Editor’s Note: As the nation marks National Women’s Health Week, PBS NewsHour will share the stories of three women — and their doctors — who refused to allow a cancer diagnosis interfere with a successful pregnancy. These are their stories of hope, perseverance and, ultimately, success.
Once a week, 2-1/2-year-old Cami Santee practices her walking in her grandfather’s Bentleyville, Pa., carpet store, where there’s lots of room for the tiny medical walker she needs for support.
Before Cami was born, a huge tumor began growing from her lower body and injured her hips and internal organs. To save her life, doctors had to operate on Cami en utero, half her body still inside a special incision in her mother Tami Dobrinski’s womb.
Talking about it usually makes Dobrinski cry, but she says it’s not because it makes her sad.
“It’s OK. It’s a happy story,” she said. “I never thought she wouldn’t be here.”
Cami’s tumor, called a sacrococcygeal teratoma, is just one example of an uncommon category of tumors and cancerous growths that can occur in unborn children — a teratoma like hers occurs in only one in 35,000 infants. According to Cami’s surgeon, Dr. Timothy Crombleholme, doctors don’t fully understand what causes teratomas like hers to spontaneously form on fetuses. However, it may have something to do with their location.
“We think that many of these tumors derive from stem cells,” said Crombleholme. Fetuses have a concentration of stem cells on their hindquarters called Hensen’s Node, which on a very small percentage of fetuses can evolve into a tumor like Cami’s.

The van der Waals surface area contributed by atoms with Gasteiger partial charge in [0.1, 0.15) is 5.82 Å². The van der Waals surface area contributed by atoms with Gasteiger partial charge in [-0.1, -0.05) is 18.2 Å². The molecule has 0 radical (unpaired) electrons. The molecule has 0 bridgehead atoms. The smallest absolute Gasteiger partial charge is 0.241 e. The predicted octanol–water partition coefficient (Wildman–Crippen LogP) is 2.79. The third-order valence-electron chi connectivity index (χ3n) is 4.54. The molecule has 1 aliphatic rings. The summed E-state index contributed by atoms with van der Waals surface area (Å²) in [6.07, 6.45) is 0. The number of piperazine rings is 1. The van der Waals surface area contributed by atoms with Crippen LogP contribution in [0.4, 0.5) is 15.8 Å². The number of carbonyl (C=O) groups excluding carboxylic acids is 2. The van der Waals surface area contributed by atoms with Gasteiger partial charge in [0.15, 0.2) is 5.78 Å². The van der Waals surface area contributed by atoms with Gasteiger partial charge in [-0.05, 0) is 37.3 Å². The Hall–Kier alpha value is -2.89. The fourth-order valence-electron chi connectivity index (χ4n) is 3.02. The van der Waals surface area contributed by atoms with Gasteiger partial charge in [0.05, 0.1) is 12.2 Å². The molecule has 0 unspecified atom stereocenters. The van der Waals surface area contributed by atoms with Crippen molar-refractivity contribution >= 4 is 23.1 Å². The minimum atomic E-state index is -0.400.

“But we don’t know why they occur in only some babies, or why some grow more than others,” said Crombleholme, who is now surgeon-in-chief of the Children’s Hospital Colorado and Director of both the Colorado Fetal Care Center and the Colorado Institute for Maternal and Fetal Health.
Once a fetus develops a tumor, it can grow very rapidly — something else that doctors don’t fully understand. “It’s very likely that there’s something about the fetal milieu that supports these tumors,” said Crombleholme.
Dobrinski and Cami’s father Chad Santee found out about the tumor shortly after her first ultrasound. “We had the ultrasound. I got to listen to the baby’s heartbeat, and we left. And like an hour later they called and said we needed to go to the hospital right away,” said Dobrinski. Because of the large size of Cami’s teratoma, Dobrinski’s Pittsburgh doctors immediately advised her to terminate the pregnancy.
The doctors were concerned because Cami’s tumor was highly vascular, meaning that a great deal of the baby’s blood was passing through the tumor. According to Dr. Bill Polzin, co-director of the Fetal Care Center of Cincinnati, such tumors are very delicate.
“By the end of gestation, the tumor is like wet tissue paper: You can blow on it and it will rupture,” Polzin said.
If Cami’s tumor ruptured under the stress of birth, it would put the baby in extreme danger. According to Crombleholme, a seven-month-old fetus might have a total blood supply equal to about a cup and a half of liquid. “If a person loses 20 percent of their blood supply, they can go into shock,” said Crombleholme.